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Eduardo Sívori Museum

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Title: Eduardo Sívori Museum  
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Subject: Buenos Aires, Palermo, Buenos Aires, Index of Argentina-related articles, Parque Tres de Febrero, Eduardo Sívori
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Eduardo Sívori Museum

Museo de Artes Plásticas
Eduardo Sívori
Established 1938
Location Infanta Isabel 555
Buenos Aires, Argentina
Visitors 46,000/year
Director María Isabel de Larrañaga

The Eduardo Sívori Museum (Museo de Artes Plásticas Eduardo Sívori) is a municipal art museum in Buenos Aires, Argentina.


Founded on the initiative of city councilman Fernando Ghio, who proposed the creation of a municipal museum devoted to Argentine artists (as a more specialized counterpart of the National Museum of Fine Arts) in 1933, the institution was inaugurated in 1938 as the "Municipal Museum of Fine Arts, Applied Art, and Comparative Art."[1] The museum became the venue for the annual municipal art salon, first held in 1936.[2]

The museum was originally housed in the City Council Building. Its second director, Carlos Abregú Virreira, drew from his rustic, Santiago del Estero Province background to augment the museum's collection with works from the Argentine Northwest during his 1943-51 tenure. The museum was renamed in 1946 for the "portaiteur of the pampas," the late Realist painter Eduardo Sívori; Sívori had founded the first artisan guild in Argentina, the Society for the Promotion of Fine Arts, and was the first President of the National Academy of Fine Arts.[1]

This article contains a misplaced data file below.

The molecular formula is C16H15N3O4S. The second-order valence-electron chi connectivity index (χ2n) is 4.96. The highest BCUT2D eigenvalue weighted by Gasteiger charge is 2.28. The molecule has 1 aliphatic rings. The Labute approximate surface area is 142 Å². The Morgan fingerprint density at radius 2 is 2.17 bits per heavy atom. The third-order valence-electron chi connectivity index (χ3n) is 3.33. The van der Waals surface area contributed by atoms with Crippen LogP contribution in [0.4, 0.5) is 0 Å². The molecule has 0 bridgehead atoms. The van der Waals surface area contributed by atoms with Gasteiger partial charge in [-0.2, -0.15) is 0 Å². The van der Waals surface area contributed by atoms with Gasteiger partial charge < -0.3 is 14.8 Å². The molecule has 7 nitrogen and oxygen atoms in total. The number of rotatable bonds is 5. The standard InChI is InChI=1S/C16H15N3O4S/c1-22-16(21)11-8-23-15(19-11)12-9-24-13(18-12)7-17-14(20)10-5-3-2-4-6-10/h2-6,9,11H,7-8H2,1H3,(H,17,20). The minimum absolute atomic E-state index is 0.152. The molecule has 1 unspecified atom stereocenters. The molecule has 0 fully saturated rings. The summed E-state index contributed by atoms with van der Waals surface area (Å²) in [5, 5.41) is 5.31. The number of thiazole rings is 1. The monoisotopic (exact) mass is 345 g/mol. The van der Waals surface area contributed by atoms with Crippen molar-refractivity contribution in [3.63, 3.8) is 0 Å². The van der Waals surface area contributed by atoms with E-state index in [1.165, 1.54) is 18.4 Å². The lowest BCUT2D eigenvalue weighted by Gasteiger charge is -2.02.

The installation of the Eva Perón Foundation in the City Council Building led to the museum's 1952 relocation to an Avenida del Libertador house which had belonged to a patron of traditional Argentine art, Félix Bunge (1894–1935).[1][3] Its relocation involved the transfer of some 130 works, however, to other institutions and over the objection to the Sívori Museum authorities.[2] The event, moreover, began an era of impermanence and uncertainty for the museum. The establishment of one of these recipients of this transfer, the José Hernandez Museum, in 1955, and the Bunge house's designation as its site led to the Sívori's move to a Retiro neighborhood mansion. The ongoing, northward expansion of Ninth of July Avenue forced yet another relocation, to the new San Martín Cultural Center, in 1961. It was merged with the Buenos Aires Museum of Modern Art between 1975 and 1977 as the Municipal Museum of Visual Arts, and did not regain its administrative autonomy until 1982; its collections continued to grow through acquisitions, as well as private donations and bequethals.[1]

A 1995 initiative by Mayor Jorge Domínguez resulted in a permanent home for the museum, the former El Hostal del Ciervo Café facing the Parque Tres de Febrero rose garden. The Norman-styled building, built in 1912, was refurbished with a modern annex housing two wings, and inaugurated on August 4, 1996.[4] The 4,000 m² (43,000 ft²) museum, directed since its reinaugural by María Isabel de Larrañaga (the daughter of an Argentine painter, Enrique de Larrañaga (1900–1956)), maintains over 4,000 works; among the Argentine artists represented are Líbero Badii, Cesáreo Bernaldo de Quirós, Antonio Berni, Pío Collivadino, Lucio Correa Morales, Pedro Figari (Uruguay), Antonio Pujía, Guillermo Roux, Lino Enea Spilimbergo, Rogelio Yrurtia, and its namesake, Eduardo Sívori. The permanent exhibit halls are complemented by one for temporary displays, an art library, restoration workshop, and the Ivelyse Gordon de Grimaldi Sculpture Garden.[5]

The museum's finances suffered during the Argentine economic crisis, and numerous works were put at auction from 2000 to 2004 by the Friends of the Sívori Museum Association;[6] one work, by Expressionist painter Rómulo Macció, was auctioned at a reported one-twentieth of its market value.[7] Expanding its schedule of educational events with the subsequent improvement in its finances,[8] the museum continues to host the annual Manuel Belgrano salon.[9]


External links

Buenos Aires portal
  • Friends of the Sívori Museum (Spanish)
  • Buenos Aires Bureau of Museums (Spanish)

Coordinates: 34°34′9″S 58°25′5″W / 34.56917°S 58.41806°W / -34.56917; -58.41806

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